Selling your car

At some point, you may decide that you don’t want your car anymore. Selling a car in Italy is not nearly as easy, quick or low-cost as it is in the U. S. The amount of effort and money involved depends on what license plates you have, what type of car it is, the engine power, etc.

Imported cars, especially sports cars like Mustang, Corvette, command a premium in Italy, which means that you should be able to sell them for higher than the average price in the U. S. However, normal cars are sold around similar price range as its Italian equivalent. Generally, don’t expect a quick sale of your car no matter what type of car it is. If the price is exceptionally lower than the average asking price for that type of car, then you could sell it quickly. At normal price, you could possibly wait for at few months before finding a buyer.

Contrary to the consumer mentality in the U. S., where higher horsepower cars are more desirable, in Italy it’s the reverse. Cars with powerful engines means high annual tax payment and insurance, especially when it’s few years old, most people rather spend the money to buy a new car with a smaller engine than a high-end car with a powerful engine, even if they cost about the same.

In addition, the title transfer process cost more money than the U. S. If your road tax is paid up, the buyer can continue to enjoy that until the expiration date. However, depending on the value of the transaction, the type of car, and the region, the cost of transferring the title may cost over 200 euros. Sometimes the sellers may split this with the buyer, or pay it himself as a special discount.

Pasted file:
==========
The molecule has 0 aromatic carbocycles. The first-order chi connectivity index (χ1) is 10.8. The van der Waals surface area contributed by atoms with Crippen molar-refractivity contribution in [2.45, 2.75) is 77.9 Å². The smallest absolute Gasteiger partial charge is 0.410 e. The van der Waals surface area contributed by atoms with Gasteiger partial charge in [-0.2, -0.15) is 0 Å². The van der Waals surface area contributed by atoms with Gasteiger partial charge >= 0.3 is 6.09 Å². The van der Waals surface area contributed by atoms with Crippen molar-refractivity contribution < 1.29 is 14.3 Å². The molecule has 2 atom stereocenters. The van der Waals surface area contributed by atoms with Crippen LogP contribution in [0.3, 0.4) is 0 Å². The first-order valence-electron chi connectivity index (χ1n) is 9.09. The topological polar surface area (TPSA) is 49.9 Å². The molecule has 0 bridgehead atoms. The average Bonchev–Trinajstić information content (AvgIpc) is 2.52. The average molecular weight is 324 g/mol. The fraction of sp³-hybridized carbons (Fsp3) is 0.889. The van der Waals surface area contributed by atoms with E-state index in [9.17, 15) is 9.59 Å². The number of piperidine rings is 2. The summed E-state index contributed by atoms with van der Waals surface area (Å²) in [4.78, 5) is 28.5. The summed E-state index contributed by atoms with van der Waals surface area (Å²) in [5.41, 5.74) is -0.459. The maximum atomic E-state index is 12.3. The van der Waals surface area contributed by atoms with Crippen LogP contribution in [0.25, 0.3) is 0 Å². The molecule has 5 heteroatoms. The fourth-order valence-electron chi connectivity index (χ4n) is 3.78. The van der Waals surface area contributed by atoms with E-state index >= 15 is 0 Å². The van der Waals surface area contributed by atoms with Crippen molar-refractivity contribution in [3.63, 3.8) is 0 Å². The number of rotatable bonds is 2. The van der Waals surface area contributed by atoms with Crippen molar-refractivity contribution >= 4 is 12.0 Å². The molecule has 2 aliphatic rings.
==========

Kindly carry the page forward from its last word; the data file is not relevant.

As for me, I found myself needing my car very rarely. The money that I was paying for the insurance and the road tax was not productive. I also had no desire to pay to the poorly managed Italian government. Since I had paid so little tax for my car in California, it is very difficult to swallow the fact that I have to pay 15 times for the same car here, and with each year its value diminishes. It came to an absurd point that I was paying almost 15% just in tax for a car that is eleven years old! The proportion of tax to vehicle value just keeps increasing every year.

Even though I tried every way that I can think of, it took me almost a year to sell my car at an acceptable price, around the average selling price and close to the Bluebook value. The first serious local buyer contacted me while I was away on a trip, but I couldn’t have done the deal with him. I tried to sell it to people from the U. S. Army base in Vicenza, but due to the distance, I was not able to arrange a practical solution with the potential buyers. Eventually I sold it to a man from the U. S. Naval base in Naples, and it was just in time before my annual road tax payment expired, so I didn’t have to pay another 500 euros.

After having gone through such an ordeal, I never want to import another car in Italy. My 2001 Toyota Celica was born in Japan, raised in the U. S. A., retired in Italy. Yet the journey doesn’t end here, the new owner may ship it back to the U. S. A. again. This car has travelled more than most people.

What are some of the best options to list your car for sale in Italy? Find out by buying my eBook.

© 2008 Lincoln Han. All Rights Reserved. Reproduction in any form must be permitted expressly in writing.

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